Cloaking herself in Christie’s Poirot mantle for the third time, bestselling crime writer Sophie Hannah here presents Hercule Poirot with something of a peculiarly personal puzzle. Our loveable hero is left feeling somewhat perplexed when an agitated middle-aged woman - “a whirlwind most fierce” – demands to know why he sent her a letter accusing her of killing a certain Barnabas Pandy. And then a second person presents themselves, demanding to know the very same thing. Mon dieu! Poirot has no idea who Pandy is, or why someone is sending these letters in his name, and so a thrillingly unpredictable mystery unfolds. The writing is elegant, suffused with the spirit of, and reverence for, Poirot’s creator, and this makes for an entertainingly satisfying experience.
December 1348. With the country in the grip of the Black Death, brothers John and William fear that they will shortly die and go to Hell. But as the end draws near, they are given an unexpected choice: either to go home and spend their last six days in their familiar world, or to search for salvation across the forthcoming centuries - living each one of their remaining days ninety-nine years after the last. John and William choose the future and find themselves in 1447, ignorant of almost everything going on around them. The year 1546 brings no more comfort, and 1645 challenges them still further. It is not just that technology is changing: things they have taken for granted all their lives prove to be short-lived. As they find themselves in stranger and stranger times, the reader travels with them, seeing the world through their eyes as it shifts through disease, progress, enlightenment and war. But their time is running out - can they do something to redeem themselves before the six days are up?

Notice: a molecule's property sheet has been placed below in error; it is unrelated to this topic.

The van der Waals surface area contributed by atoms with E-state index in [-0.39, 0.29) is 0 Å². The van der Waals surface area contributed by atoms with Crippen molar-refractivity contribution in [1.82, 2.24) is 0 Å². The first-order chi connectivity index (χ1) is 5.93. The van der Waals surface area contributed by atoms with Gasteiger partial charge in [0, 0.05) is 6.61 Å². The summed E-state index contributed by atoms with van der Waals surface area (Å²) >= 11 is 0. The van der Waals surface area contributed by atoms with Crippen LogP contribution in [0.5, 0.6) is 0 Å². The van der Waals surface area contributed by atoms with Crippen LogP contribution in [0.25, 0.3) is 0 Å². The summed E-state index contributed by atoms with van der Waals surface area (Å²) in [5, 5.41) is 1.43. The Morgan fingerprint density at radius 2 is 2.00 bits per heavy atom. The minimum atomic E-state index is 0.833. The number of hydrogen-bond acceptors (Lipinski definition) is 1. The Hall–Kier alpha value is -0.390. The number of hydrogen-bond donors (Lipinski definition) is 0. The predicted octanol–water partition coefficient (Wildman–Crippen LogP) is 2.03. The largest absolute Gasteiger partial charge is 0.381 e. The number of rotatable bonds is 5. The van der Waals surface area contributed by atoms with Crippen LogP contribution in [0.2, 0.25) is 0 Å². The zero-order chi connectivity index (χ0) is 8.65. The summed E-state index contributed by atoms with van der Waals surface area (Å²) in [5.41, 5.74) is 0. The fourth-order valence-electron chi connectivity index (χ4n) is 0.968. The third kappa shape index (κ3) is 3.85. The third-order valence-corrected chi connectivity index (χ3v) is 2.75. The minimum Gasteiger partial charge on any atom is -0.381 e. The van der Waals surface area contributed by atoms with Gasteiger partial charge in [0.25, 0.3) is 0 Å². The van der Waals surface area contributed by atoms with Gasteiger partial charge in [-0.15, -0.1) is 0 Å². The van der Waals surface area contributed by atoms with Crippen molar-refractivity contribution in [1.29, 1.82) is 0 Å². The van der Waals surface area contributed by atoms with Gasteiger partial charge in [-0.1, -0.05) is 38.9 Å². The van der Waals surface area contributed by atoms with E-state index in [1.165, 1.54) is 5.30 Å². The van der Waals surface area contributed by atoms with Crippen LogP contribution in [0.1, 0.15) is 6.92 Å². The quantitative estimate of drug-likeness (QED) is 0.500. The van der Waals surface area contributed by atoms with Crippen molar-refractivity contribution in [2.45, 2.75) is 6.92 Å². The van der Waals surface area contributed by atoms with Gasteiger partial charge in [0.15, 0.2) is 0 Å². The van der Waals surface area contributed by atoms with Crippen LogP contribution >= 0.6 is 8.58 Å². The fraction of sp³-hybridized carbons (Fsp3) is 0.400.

A new emotional and gritty drama from the bestselling author of The Throwaway Children. After her mother's death, twenty-year-old Sophie Ross is left orphaned, with only her erstwhile nursemaid and faithful friend, Hannah for company. Penniless and little chance of an income, she looks for work as a governess in London to avoid destitution. But unbeknown to Sophie, her mother instructed Hannah to post a letter to Trescadinnick House in Cornwall upon her death. The letter will be the catalyst that changes Sophie's life forever as she learns of her mother's doomed romance and family she left behind in Cornwall. The Penvarrow family welcomes Sophie into their fold, but the new life she's built is threatened by secrets and lies that soon come to light...
Keeping secrets is a dangerous game . . . 1995, London. When Sir James Harrison, one the greatest actors of his generation, passes away at the age of ninety-five he leaves behind not just a heartbroken family but also a secret so shocking, so devastating that it could rock the English establishment to its core . . . Joanna Haslam is an ambitious young journalist, assigned to cover the legendary actor's funeral. The great and the good of the celebrity world are there. But Joanna stumbles on something dark beneath the glamour: the mention of a letter James Harrison has left behind, the contents of which others have been desperate to conceal for over seventy years. As she peels back the veil of lies that has shrouded the secret, she realizes that there are other forces attempting to prevent her from discovering the truth. And they'll stop at nothing to reach the letter before she does. The Love Letter is a thrilling novel full of secrets, lies and unforgettable twists. from the internationally bestselling author, Lucinda Riley. *This title was originally published as Seeing Double.*